The finance ministers of the European Union have called on the economic block to completely stop al funding to oil, gas and coal projects. Experts estimate that if this measures is followed up, it would potentially lead to cancellation of annual investments worth €2bn.
The EU finance ministers pointed out their concerns directly at the European Investment Bank (EIB), the EU’s financing department, and called on the institution to halt all of its funding to such projects.
On earlier occasions, the EU finance ministers had called for halting of funding for all projects that are run on coal only. A total of €13.4bn worth of fossil fuel projects have been funded by the EIB since 2013. About €2bn worth of projects was funded last year by it.
Reports, citing confidential documents have said that after Hungary suggested that Croatia and Ukraine might otherwise rely on Russia, some gas projects may be excused.
It is common for EU member states to root for and support gas projects relatively routinely because gas is viewed to be a cleaner alternative to coal and oil as well as a lot dependable when compared to the reliability of some of the renewable sources of energy especially during the winter months.
The EID and other international financing organisations like the World Bank was requested in a joint statement from the EU member country ministers that those institutions should “phase out financing of fossil fuel projects, in particular those using solid fossil fuels, taking into account the sustainable development, and energy needs, including energy security, of partner countries”.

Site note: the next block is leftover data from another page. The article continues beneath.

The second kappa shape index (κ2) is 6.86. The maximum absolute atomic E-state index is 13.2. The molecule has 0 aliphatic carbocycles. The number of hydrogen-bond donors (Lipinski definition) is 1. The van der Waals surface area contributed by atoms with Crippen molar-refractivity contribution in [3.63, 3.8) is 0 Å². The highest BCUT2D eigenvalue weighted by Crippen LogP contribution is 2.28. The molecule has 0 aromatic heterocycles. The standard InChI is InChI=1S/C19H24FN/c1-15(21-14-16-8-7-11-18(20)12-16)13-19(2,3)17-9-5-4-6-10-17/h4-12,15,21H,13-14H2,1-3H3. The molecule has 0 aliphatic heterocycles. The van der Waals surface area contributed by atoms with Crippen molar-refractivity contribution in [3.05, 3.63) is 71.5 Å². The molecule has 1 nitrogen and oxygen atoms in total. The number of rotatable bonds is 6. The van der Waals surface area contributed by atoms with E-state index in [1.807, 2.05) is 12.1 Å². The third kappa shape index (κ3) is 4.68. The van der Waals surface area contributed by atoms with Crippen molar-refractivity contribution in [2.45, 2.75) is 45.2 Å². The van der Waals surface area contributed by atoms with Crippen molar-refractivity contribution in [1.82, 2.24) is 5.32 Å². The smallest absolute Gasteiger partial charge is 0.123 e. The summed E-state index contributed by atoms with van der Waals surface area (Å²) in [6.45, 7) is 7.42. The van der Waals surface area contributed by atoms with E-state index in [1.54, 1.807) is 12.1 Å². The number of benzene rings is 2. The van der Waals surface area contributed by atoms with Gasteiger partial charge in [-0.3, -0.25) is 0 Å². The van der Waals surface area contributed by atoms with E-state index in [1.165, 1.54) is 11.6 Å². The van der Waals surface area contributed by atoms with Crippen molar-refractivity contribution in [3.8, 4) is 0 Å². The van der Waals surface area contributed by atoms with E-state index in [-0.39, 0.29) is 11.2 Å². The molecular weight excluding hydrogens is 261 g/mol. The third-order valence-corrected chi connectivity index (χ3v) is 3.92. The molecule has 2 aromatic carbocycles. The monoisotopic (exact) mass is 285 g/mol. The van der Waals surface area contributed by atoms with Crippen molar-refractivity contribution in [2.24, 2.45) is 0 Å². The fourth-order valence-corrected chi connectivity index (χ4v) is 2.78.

In recent years, there have been growing protests against the use of fossil fuels for power generation and other projects. For example, within the United Kingdom, activists who are members of the Extinction Rebellion group are demanding governments declare a climate emergency and want the government to announce a pledge to bring down net carbon emissions to zero by 2025.
Internationally, Extinction Rebellion estimates an additional 400 of its activists have been arrested since 31 October 2018, including about 70 in New York City. The request from the finance ministers of the EU will need to be agreed by the EIB board, which meets on 14 November.
(Adapted from BBC.com)